26.8      Councillor Ellesmere explained that the target of Carbon Neutrality by 2030 covered the Council’s operations. Councillor Smart commented that it was important that only the Council’s operations and not those of, for example, Ipswich Buses Ltd, were included as this would mean that progress would be comparable with other district and borough authorities.


26.9      Councillor Smart noted that the changes to garden waste collections meant that Ipswich had the same arrangements as other councils in Suffolk, except that in Ipswich brown bins were collected for free. Councillor Smart noted that the cost of maintaining the previous arrangements were prohibitively high.


26.10   Councillor Fisher suggested that the new Upper Orwell Street (North) car park, discussed elsewhere on the agenda, be restricted to electric vehicles. Councillor Ellesmere explained that the car park was being opened to enable the development of a new school and that if it were to be restricted to electric vehicles the wider development would be unviable, but confirmed that there would be a suitable number of charging points in the car park. Councillor Ellesmere noted that the Council had more than doubled the number of public charging points in Ipswich when it had opened Crown Car Park and that it was the largest provider of electric vehicle charging points in Ipswich by a significant margin. Councillor Ellesmere commented that the provision of electric vehicle charging points needed to increase broadly in line with the number of electric vehicles on the roads.


26.11   Councillor Rudkin commented that the availability of the Upper Orwell Street (North) car park to petrol, diesel and LPG cars was important to ensure road safety near the new school, which she hoped would encourage people to travel there more sustainably.


26.12   Councillor Jones said that it was important that the Council was calling on the government to make resources available to help achieve climate neutrality, commenting that there needed to be huge investment in public transport and cycling infrastructure to break many people’s dependency on their cars.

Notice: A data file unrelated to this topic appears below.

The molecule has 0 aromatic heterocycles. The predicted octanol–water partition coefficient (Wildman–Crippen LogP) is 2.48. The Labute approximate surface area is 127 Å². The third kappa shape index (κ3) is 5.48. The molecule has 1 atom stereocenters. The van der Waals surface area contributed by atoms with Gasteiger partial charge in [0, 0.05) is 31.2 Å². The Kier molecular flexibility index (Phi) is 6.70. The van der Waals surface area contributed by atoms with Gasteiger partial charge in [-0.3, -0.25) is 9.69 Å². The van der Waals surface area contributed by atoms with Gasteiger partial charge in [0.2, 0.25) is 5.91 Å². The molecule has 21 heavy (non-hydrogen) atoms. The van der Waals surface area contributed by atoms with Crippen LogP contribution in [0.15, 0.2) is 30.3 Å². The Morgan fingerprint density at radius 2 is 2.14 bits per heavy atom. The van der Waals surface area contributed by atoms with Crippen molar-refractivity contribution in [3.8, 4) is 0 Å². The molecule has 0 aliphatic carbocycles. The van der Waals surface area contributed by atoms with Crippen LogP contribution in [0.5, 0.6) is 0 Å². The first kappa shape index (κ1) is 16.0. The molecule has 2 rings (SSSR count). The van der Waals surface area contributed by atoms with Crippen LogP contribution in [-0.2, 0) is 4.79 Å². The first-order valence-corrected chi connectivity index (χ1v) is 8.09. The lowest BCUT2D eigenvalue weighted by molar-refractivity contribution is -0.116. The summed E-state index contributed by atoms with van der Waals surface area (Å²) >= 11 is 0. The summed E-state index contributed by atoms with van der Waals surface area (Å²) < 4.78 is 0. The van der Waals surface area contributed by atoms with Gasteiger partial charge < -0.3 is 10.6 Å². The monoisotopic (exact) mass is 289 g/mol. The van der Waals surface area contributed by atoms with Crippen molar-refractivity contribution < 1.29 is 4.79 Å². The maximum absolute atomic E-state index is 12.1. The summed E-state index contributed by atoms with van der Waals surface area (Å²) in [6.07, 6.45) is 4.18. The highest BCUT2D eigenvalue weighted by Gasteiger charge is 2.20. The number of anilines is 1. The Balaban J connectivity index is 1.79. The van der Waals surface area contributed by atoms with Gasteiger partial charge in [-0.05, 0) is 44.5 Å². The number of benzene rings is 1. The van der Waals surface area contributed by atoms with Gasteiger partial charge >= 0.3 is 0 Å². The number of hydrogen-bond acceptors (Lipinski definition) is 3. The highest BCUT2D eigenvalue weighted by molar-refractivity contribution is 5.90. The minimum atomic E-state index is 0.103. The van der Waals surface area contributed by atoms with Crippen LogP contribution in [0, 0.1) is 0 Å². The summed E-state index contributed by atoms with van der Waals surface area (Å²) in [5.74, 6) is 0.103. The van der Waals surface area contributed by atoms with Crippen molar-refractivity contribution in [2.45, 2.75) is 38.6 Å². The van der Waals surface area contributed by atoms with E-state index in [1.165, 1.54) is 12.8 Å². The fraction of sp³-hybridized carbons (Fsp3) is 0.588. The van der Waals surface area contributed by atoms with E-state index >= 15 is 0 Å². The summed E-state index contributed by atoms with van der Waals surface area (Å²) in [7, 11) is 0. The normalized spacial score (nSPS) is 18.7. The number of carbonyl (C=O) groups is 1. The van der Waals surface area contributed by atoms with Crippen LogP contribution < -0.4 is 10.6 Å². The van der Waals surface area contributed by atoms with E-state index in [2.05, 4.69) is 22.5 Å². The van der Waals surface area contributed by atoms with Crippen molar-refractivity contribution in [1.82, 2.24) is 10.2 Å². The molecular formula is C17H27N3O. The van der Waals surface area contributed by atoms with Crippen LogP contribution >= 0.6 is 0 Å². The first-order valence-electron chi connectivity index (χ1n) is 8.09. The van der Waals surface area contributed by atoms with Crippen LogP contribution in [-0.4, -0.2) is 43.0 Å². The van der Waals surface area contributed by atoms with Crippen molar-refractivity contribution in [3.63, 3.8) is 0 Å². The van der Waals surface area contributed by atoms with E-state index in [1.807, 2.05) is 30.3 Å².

26.13   Councillor Ellesmere commented that the Council had a good record on reducing its Carbon footprint and said that this report would allow for further significant improvements.



  1. a) that Ipswich Borough Council declare a Climate Emergency and that the Council starts working towards becoming carbon neutral by 2030.


Reason:  To confirm its continued commitment to achieving a reduction in carbon emissions and delivering the aims of the Building A Better Ipswich 2017 Corporate Plan.


  1. b) that Executive calls on the UK Government to provide guidance and the powers and resources to make carbon neutrality possible.


Reason:  The government has a duty to limit the negative impacts of Climate Breakdown, and support local authorities commitments to carbon neutrality as quickly as possible.


  1. c) that a Climate Change Strategy and Action Plan be developed, with a cross party working group and the necessary officer support to assist with investigative work, drafting the plan and the delivery of early projects. This plan was to be presented to Executive in June 2020.


Reason:  To engage with all local stakeholders to formulate and agree a robust Climate Change Strategy and Action Plan that achieves carbon neutrality by 2030.


  1. d) that financial provision of £50k be made in the 2019/20 financial year for the necessary officer support to develop a Climate Change Strategy and Action Plan.


Reason:  To enable the costs for 2019/20 to be met.


  1. e) that financial provision of £100k per annum of Capital Expenditure be made within the Medium Term Financial Plan in respect of the Climate Change Strategy and Action Plan, commencing in the 2020/21 financial year.


Reason:  To facilitate effective budget planning.


Supporting documents: